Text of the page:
Impact Publications : MiceBTN_63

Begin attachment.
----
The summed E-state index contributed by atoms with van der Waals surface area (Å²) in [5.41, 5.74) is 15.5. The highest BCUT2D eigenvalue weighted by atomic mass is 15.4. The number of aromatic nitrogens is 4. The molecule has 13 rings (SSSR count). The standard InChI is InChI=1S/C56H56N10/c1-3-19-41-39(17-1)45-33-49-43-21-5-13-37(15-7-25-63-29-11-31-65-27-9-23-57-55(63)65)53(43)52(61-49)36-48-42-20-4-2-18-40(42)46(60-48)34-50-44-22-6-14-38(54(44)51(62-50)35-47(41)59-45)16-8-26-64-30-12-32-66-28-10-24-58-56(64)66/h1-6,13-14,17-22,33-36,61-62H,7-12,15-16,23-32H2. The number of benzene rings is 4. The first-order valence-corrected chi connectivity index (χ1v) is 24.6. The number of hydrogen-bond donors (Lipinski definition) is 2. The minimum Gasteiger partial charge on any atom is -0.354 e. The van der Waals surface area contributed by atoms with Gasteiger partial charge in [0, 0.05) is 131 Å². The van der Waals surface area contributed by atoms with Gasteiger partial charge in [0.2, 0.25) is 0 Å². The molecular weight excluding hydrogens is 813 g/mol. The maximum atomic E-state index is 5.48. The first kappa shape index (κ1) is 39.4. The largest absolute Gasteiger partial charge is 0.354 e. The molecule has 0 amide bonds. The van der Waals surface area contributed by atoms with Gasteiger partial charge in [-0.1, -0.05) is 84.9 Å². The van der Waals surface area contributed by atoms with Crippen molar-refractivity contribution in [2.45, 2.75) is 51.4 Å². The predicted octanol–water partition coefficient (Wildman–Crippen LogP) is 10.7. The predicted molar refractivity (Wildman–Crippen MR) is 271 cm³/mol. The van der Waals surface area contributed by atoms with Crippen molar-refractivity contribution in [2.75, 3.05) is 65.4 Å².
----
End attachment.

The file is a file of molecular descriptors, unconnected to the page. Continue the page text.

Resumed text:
Page 18 • MICEBTN - May-JULy 2016 Page 18 • MICEBTN - May 2016 Subscription flying tipped to move into mainstream WHETHER it’s entertainment, food or communications, more consumers are choosing preferred, long-term provid- ers - and those industries are getting the message, not just about what consum- ers want, but about the advantages of being a preferred supplier. Now there are signs the air travel industry is adopting the trend. Subscrip- tion charter flying is growing, while legacy airlines already are moving to market repeat business benefits such as mileage programs, loyalty perks, free upgrades and discounts designed to keep the customer coming back. Punch-card travel or unlimited travel in a given time period are just two of the solutions the airline industry are adopting to win strengthened passenger loyalty and a stronger bottom line. While airlines currently tend to con- centrate their market battles around pricing, subscription travel offers them the opportunity to compete in other ways. In Australia, new airline Airly is offer- ing unlimited private flights between Melbourne, Canberra and Sydney for members who pay a monthly fee. Airly is effectively a flying club, where several hundred members will pay a A$1,000 joining fee and then A$2,550 per month for unlimited flights be- tween Sydney’s Bankstown Airport and Melbourne’s Essendon Airport, as well as flights to Canberra. Travellers will fly on an eight- seater King Air 350 turboprop... Airly co-founder Luke Hampshire hopes to launch the private jet service later this year. “We are giving our members access to eight-seat private planes flying be- tween Australia’s busiest air routes for a flat monthly fee,” he said. Key points: • Unlimited private flights between Melbourne, Canberra, Sydney • Membership costs A$1,000, plus an extra A$2,550 per month • Flights will only operate out of sec- ondary airports. Hampshire is confident the conven- ience of flying with Airly will be worth the price. “We are going to save customers two hours per round trip, time usually spent in transit, looking for a car park, in a security line, holding, trying to get into Sydney or waiting to depart Sydney because of the congestion,” he said. “We really think we are going to turn air travel on its head for regular com- muters.” Overseas in the USA, the trend is better established... With United, for example, Economy Plus subscription customers can choose a membership for themselves, for a companion or for everyone in each res- ervation (up to eight companions). Some of the rules are: - Subscriptions are non-refundable and not transferable. - Subscriptions may be customised to benefit additional travellers on the same reservation as the subscriber. Travellers not covered by the subscription benefits are subject to additional charges. - Flights must be scheduled to depart within the subscription period. - Subscriptions may be upgraded at any time. - Subscriptions can be renewed 30 days prior to expiration. Meanwhile, On- eGo removes the hassle of tracking prices, comparing costs, or choosing inconvenient flights just to save money. Instead, users can pick flights based on convenience, airline preference, and what’s best for them - all for the same sum each month. Also in the US, Surf Air, which launched in 2013, sells an all-you-can-fly monthly subscription on an eight-seat turboprop for US$1,750 per month. The company, which began by flying business people between Southern California and Silicon Valley, is expanding to four other California cities, namely Santa Rosa, Monterey, Sacramento, and Palm Springs. It also wants to expand into Florida and Texas. HoboJet is a private-jet version of Uber. The company works with charter jet companies to sell empty seats on private planes at a discount. Because the deals tend to be last minute (often when a private plane is flying empty from one location to another to pick up passengers), the flights are one-way and discounts can be steep. Most flights start or end in Scottsdale, Arizona, but the company is working on adding more destinations. At Beacon: The former ceo of Surf Air wants to set up a similar subscrip- tion-based service on the US east coast. Flights are planned between New York, Boston, Nantucket and the Hamptons. Rather than owning its planes, like Surf Air, Beacon will partner with charter op- erators to arrange flights. Fees will start at A$2,000 per month for scheduled flights between small private airports. In Australia, new airline Airly is offering unlimited private flights between Melbourne, Canberra and Sydney for members who pay a monthly fee.